Hillary Clinton 2017 book event (Photo by Drew Angerer/Getty Images)
Drew Angerer/Getty Images

Hillary Clinton's long-awaited book “What Happened,” which gives her side of the 2016 presidential election, was released on Tuesday, and as a result, more and more excerpts are making their way online. One takes aim at a somewhat unexpected target: The New York Times.

The Washington Examiner reports that Clinton rips the paper of record for “shoddy reporting” on the scandal arising from her use of a private email server for government business as secretary of state, even calling its approach “schizophrenic.”

“Over the years, going all the way back to the Whitewater inquisition, it's seemed as if many of those in charge of political coverage at the New York Times have viewed me with hostility and skepticism,” she wrote. “As a result, a lot of journalists see their job as exposing the devious machinations of the Clinton Machine.”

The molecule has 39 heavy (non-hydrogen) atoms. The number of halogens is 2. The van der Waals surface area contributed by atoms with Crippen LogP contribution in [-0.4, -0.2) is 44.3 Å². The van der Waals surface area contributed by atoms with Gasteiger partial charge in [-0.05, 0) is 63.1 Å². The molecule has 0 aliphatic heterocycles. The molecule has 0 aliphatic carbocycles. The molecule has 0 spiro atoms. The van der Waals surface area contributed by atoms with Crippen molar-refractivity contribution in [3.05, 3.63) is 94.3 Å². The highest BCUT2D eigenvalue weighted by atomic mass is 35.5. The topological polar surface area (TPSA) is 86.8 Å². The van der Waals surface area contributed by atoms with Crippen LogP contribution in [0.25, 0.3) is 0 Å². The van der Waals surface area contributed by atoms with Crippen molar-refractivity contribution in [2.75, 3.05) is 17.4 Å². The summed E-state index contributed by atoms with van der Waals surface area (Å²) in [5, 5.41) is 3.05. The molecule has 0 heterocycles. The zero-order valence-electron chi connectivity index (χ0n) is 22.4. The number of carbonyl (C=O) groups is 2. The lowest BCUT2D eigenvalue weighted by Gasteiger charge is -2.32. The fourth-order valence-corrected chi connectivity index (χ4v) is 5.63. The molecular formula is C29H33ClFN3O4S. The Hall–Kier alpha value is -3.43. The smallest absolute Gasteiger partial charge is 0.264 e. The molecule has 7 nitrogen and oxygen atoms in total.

Noting that she has read the Times daily for 40 years, Clinton writes that “The Times has by no means been the only — or even the worst — offender, but its treatment has stung the most" because of her fondness for the outlet. ”[W]e're talking about one of the most important news sources in the world — the paper that often sets the tone for everyone else."

“Which means, I think, that it should hold itself to the highest standard,” she added. Since the paper endorsed her while covering the email scandal in a way that she deemed unsatisfactory, Clinton said that “To me, the paper's approach felt schizophrenic.”

“I suppose this mini-rant guarantees that my book will receive a rip-her-to-shreds review in the Times, but history will agree that this coverage affected the outcome of the election,” Clinton wrote, adding that “I had to get this off my chest!” She appears to have been wrong on that front, though some may take the review more positively or negatively than others will.

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